We’re very sociable creatures, us humans. We like to fit in, we like to belong, and it’s good for our wellbeing. I hadn’t really thought too much about this in recent years, and certainly not from my own point of view. My girls have variously belonged to youth clubs and forums, Brownies, sports clubs and music groups and that’s something that we actively encourage our children to do so that they broaden our horizons, meet new friends and develop their skills.
For too many adults, though, that’s something that gets forgotten as we get older. It wasn’t until over the last year when I’ve got involved with a couple of knit ‘n’ natter groups that I’ve been reminded of just how powerful the act of belonging actually is. We spend time with like-minded people, we become involved in a communal activity, and we have the opportunity to have conversations outside of those that we would normally have. Our horizons are broadened once more and our well-being tanks are topped up.
I don’t think that it matters what sort of group you belong to (although one that lifts people up rather than pulling them down is obviously the most beneficial); I think it is the act of belonging that is the important thing. So what if you aren’t the best golfer in the club? If you enjoy being on the course in the fresh air in the company of other golfers, that’s the main thing. Your skill level at whatever you do is largely irrelevant, in my opinion. As long as you are doing something that you love to do then your wellbeing is automatically improved. And that is where I think the magic happens. Once our wellbeing improves, suddenly it opens up other doors in our lives. I know of people who found the courage to return to studying years after they left school, fulfilling a life-long ambition. I know of people who, after spending too much time on their own and afraid to socialize, became able to hold conversations with people they would never have dreamed of talking to - and just because they felt that they belonged.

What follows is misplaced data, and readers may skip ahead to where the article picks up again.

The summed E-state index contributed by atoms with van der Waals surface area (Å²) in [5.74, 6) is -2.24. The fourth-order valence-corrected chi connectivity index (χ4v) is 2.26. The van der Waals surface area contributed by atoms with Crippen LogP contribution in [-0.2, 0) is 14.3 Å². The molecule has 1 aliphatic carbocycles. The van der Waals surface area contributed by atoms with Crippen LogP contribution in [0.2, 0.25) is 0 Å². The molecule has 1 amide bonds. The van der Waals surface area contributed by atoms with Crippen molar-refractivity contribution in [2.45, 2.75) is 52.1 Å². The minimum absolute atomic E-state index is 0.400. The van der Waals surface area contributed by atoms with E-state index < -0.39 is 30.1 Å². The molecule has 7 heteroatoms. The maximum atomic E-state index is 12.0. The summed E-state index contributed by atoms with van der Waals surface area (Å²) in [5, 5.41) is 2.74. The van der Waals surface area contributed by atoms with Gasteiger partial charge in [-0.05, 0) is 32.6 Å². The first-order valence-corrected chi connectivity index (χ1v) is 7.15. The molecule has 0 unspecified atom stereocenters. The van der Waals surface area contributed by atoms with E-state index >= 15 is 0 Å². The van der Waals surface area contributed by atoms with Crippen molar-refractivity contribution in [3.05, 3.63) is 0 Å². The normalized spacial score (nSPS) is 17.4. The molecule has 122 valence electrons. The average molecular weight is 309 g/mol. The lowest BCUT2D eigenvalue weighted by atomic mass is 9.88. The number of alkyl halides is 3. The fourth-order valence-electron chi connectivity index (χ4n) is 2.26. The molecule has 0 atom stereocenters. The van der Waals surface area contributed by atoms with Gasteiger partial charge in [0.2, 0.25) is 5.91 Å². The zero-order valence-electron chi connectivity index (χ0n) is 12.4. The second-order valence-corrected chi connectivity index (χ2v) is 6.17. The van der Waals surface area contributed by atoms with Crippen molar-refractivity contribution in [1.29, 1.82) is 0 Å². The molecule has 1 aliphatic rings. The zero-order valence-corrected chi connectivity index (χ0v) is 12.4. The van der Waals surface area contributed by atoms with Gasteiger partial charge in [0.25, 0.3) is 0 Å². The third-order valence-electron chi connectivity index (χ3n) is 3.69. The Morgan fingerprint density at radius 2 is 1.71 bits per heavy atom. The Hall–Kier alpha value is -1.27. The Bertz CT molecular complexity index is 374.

We never like to think that our children are being left out at school and yet we seem to be happy in our older years being on our own. Left to our own devices or left out? I’m sure that sometimes the answer is both, and only we can decide whether that makes us happy or not. From my own experience, being in the company of others who enjoy doing something that I also like to do, and have experience, knowledge and passion for the activity to share is something that I had not realised I was missing until it became a part of my life. Our wellbeing tanks can never be too full, but they can be too empty and I believe it’s important to do something about that while we can.